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Substack Reads: The influencer illusion, animatronic groundhogs, and settling the score
Hello readers! Welcome to another edition of Substack Reads—your weekly digest of great writing, thinking, and ideas from across Substack.
Today, the power of illusion: from pop-culture writer Cintra Wilson’s opinion piece on influencerdom, to Will Dowd’s exploration into animatronic groundhogs and robo-powered moons, and, finally, critic Molly White’s eagle eye on the 30-year-old “crypto kid” who duped everyone.
It’s our hope that there’s something for everyone here, but perhaps we overlooked a superb read or listen this week. Tell us what we’ve been missing in the comment thread below.
A pop-culture critic’s op-ed on the grotesquerie of influencers
—in , recommended by
Influencers sell themselves, but I personally don’t think they know what “selves” they’re selling. I don’t believe these people have had enough off-camera time to know who they really are, especially when they’re not familiar enough with themselves to know the difference between public and private.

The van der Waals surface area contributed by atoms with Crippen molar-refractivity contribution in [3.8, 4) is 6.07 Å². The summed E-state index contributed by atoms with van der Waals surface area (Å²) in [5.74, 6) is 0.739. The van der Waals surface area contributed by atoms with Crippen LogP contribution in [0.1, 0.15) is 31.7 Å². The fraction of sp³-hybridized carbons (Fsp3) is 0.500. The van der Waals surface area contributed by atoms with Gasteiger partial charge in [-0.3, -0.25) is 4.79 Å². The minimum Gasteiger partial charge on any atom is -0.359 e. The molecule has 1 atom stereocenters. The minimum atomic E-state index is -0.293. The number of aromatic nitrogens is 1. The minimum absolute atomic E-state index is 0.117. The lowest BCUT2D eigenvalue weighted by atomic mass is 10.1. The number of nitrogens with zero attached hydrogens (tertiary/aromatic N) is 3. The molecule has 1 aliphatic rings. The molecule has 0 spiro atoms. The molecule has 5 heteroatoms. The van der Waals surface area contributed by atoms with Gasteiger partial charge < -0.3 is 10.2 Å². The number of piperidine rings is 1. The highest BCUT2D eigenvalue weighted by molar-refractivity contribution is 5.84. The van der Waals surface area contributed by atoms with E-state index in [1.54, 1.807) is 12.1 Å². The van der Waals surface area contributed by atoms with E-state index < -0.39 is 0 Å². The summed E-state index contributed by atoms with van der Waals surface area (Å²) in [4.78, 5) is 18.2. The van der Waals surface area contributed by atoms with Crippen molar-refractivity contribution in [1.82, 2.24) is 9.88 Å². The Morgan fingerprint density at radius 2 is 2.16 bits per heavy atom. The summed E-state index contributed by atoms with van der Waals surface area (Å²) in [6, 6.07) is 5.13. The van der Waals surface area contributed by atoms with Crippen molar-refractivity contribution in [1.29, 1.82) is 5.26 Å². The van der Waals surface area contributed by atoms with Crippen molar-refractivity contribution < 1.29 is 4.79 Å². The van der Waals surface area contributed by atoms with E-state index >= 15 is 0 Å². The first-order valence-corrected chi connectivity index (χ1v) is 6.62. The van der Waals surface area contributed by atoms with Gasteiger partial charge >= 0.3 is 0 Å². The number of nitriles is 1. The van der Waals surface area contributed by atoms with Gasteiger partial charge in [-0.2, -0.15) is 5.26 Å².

One didn’t have to dance like a trained monkey on TikTok to get ahead in the real world before.
As a Gen Xer, I cannot be tortured enough to care about these bland, apolitical, self-commercialized, professional personalities, and, as far as I can tell, neither can most of my peers. When my crowd was coming of age, we called this sort of thing “selling out.”
Kareem Abdul-Jabbar reflects on the experience of his 39-year NBA scoring record being broken by LeBron James
It’s also about not making scoring your obsession. Otherwise, you’re Gollum and the record is your Precious. The real goal is to win games so that you win championships because you want to please the fans who pay your salary and cheer you on game after game. Fans would rather see you win a championship than set a scoring record.